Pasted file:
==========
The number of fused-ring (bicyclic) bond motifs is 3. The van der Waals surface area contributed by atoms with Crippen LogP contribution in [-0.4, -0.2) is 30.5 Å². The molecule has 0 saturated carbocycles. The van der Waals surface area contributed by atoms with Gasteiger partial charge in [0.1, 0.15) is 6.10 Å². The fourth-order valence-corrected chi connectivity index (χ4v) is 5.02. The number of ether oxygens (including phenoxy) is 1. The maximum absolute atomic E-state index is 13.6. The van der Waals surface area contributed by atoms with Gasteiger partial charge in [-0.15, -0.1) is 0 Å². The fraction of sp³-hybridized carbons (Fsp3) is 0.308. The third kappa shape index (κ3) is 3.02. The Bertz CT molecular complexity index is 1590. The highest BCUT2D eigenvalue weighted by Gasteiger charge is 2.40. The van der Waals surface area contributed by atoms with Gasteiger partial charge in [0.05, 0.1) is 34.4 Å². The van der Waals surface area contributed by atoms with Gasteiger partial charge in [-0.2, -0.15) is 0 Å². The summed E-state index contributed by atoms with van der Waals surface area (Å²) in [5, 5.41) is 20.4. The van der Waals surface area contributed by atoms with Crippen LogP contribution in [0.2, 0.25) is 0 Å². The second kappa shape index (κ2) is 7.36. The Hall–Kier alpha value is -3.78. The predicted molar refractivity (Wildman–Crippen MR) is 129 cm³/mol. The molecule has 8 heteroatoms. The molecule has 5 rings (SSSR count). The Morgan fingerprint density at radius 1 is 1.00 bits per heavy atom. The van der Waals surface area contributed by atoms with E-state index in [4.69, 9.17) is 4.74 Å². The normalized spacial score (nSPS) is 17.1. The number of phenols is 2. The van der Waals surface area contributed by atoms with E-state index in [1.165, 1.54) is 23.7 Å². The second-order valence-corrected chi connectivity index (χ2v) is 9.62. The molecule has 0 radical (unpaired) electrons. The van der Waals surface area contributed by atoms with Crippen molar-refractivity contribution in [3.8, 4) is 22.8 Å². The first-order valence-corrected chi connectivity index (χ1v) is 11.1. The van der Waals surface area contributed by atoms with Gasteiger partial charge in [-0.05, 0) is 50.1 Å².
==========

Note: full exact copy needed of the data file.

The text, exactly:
The number of fused-ring (bicyclic) bond motifs is 3. The van der Waals surface area contributed by atoms with Crippen LogP contribution in [-0.4, -0.2) is 30.5 Å². The molecule has 0 saturated carbocycles. The van der Waals surface area contributed by atoms with Gasteiger partial charge in [0.1, 0.15) is 6.10 Å². The fourth-order valence-corrected chi connectivity index (χ4v) is 5.02. The number of ether oxygens (including phenoxy) is 1. The maximum absolute atomic E-state index is 13.6. The van der Waals surface area contributed by atoms with Gasteiger partial charge in [-0.15, -0.1) is 0 Å². The fraction of sp³-hybridized carbons (Fsp3) is 0.308. The third kappa shape index (κ3) is 3.02. The Bertz CT molecular complexity index is 1590. The highest BCUT2D eigenvalue weighted by Gasteiger charge is 2.40. The van der Waals surface area contributed by atoms with Gasteiger partial charge in [0.05, 0.1) is 34.4 Å². The van der Waals surface area contributed by atoms with Gasteiger partial charge in [-0.2, -0.15) is 0 Å². The summed E-state index contributed by atoms with van der Waals surface area (Å²) in [5, 5.41) is 20.4. The van der Waals surface area contributed by atoms with Crippen LogP contribution in [0.2, 0.25) is 0 Å². The second kappa shape index (κ2) is 7.36. The Hall–Kier alpha value is -3.78. The predicted molar refractivity (Wildman–Crippen MR) is 129 cm³/mol. The molecule has 8 heteroatoms. The molecule has 5 rings (SSSR count). The Morgan fingerprint density at radius 1 is 1.00 bits per heavy atom. The van der Waals surface area contributed by atoms with E-state index in [4.69, 9.17) is 4.74 Å². The normalized spacial score (nSPS) is 17.1. The number of phenols is 2. The van der Waals surface area contributed by atoms with E-state index in [1.165, 1.54) is 23.7 Å². The second-order valence-corrected chi connectivity index (χ2v) is 9.62. The molecule has 0 radical (unpaired) electrons. The van der Waals surface area contributed by atoms with Crippen molar-refractivity contribution in [3.8, 4) is 22.8 Å². The first-order valence-corrected chi connectivity index (χ1v) is 11.1. The van der Waals surface area contributed by atoms with Gasteiger partial charge in [-0.05, 0) is 50.1 Å².